Claiming New France In 1534, France sent Jacques Cartier (zhahk cahr-TYAY) to explore the Atlantic coastline of North America. His goal was to find a Northwest Passage, an all-water route through the North American continent to the Pacific Ocean. Such a passage would provide a shortcut for ships sailing west to Asia.
Cartier failed to find such a passage. But he did claim for France the land we know today as Canada. He later named this land New France. Cartier also discovered something almost as valuable as Spanish gold—beaver fur. Beaver hats were a fashionable item in Europe, and French hatmakers were willing to pay high prices for beaver pelts.
Settling New France The first settlement in New France was founded by Samuel de Champlain (duh sham-PLANE). In 1608, Champlain sailed up the St. Lawrence River and built a trading post he called Quebec (kwuh-BEK). For the next 150 years, Quebec would be a base for French explorers, soldiers, missionaries, traders, and fur trappers.
From Quebec, fur trappers pushed west in search of beaver. They called themselves coureurs de bois (kuh-RUR duh BWAH), which means “wood rangers” in French. Catholic missionaries followed the trappers, seeking converts among the native peoples.
Like the Spanish borderlands, New France failed to attract large numbers of settlers. The harsh climate of New France discouraged French farmers from crossing the Atlantic. So did the colony’s policy of granting the best land along the St. Lawrence River to French nobles who then planned to rent it out to farmers. The few settlers who did come soon got tired of renting and left their farms to search for furs.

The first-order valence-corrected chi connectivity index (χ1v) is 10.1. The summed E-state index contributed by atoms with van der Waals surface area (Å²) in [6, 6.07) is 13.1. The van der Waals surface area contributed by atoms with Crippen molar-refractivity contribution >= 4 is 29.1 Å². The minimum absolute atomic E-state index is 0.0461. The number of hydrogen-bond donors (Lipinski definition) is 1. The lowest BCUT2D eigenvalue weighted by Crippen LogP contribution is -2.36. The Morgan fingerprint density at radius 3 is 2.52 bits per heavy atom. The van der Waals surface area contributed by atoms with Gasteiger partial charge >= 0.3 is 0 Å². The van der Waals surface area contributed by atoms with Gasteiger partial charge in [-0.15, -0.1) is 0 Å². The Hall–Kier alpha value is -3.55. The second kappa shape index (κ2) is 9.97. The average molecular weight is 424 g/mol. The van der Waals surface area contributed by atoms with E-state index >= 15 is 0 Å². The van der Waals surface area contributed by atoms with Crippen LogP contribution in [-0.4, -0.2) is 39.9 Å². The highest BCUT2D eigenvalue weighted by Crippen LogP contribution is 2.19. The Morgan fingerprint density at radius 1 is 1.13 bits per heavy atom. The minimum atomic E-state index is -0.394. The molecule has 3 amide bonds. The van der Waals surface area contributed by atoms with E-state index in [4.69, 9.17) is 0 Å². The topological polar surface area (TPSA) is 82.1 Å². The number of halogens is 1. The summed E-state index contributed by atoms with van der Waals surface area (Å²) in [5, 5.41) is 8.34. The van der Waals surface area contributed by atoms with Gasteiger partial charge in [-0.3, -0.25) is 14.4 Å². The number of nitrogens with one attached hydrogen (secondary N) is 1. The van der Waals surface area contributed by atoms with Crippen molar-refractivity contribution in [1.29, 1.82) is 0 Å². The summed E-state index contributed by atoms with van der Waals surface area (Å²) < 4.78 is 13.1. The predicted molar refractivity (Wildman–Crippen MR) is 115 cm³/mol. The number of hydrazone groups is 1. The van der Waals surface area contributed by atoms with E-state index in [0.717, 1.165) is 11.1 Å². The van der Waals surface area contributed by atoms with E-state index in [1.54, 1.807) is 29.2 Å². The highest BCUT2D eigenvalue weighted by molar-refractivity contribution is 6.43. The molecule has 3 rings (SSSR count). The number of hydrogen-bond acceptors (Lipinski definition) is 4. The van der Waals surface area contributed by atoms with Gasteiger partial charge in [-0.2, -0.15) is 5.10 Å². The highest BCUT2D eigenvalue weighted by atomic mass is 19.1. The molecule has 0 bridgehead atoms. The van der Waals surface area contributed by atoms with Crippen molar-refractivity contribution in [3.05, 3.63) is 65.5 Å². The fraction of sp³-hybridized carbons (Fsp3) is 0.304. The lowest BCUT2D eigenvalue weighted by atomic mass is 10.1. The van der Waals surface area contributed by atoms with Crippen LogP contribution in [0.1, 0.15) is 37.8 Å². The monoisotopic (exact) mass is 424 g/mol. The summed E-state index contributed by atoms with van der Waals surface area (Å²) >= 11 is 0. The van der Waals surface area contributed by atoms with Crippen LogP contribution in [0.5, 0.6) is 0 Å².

American Indian Business Partners Because the French were more interested in furs than farming, they did not try to conquer the Indians and put them to work as the Spanish had done. Instead, the French made American Indians their business partners.
After founding Quebec, Champlain made friends with the nearby Indians, especially the Huron. Fur trappers lived in Huron villages, learned the Huron language, and married Huron women. From the Huron they learned how to survive for months in the wilderness. Unfortunately, the friendship exposed the Huron to European diseases, which swept through their villages and killed many of them.
Champlain even joined the Huron in an attack on their enemy, the Iroquois. He later wrote,
I marched some 20 paces in advance of the rest, until I was within about 30 paces of the enemy . . . When I saw them making a move to fire at us, I rested my musket against my cheek, and aimed directly at one of the three chiefs. With that same shot, two fell to the ground; and one of their men was so wounded that he died some time after . . . When our side saw this shot . . . they began to raise such loud cries that one could not have heard it thunder.
The astonished Iroquois, who had never seen or heard gunfire before, fled in terror. From that day on, the Iroquois would be the bitter enemies of the French.
Claiming Louisiana The search for furs led the French far inland from Quebec. In 1673, two explorers, Father Marquette (mahr-KET) and Louis Joliet (zhal-YAY), explored the great Mississippi River. They hoped this waterway would be the long-sought Northwest Passage. But they discovered that, instead of flowing west to the Pacific Ocean, the river flowed south toward the Gulf of Mexico. Disappointed, the explorers returned to New France.
Nine years later, Robert Cavelier de La Salle explored the entire length of the Mississippi River. On April 9, 1682, he planted a French flag at the mouth of the river and claimed everything west of the Mississippi River for France. La Salle named this vast area Louisiana for the French monarch, King Louis XIV.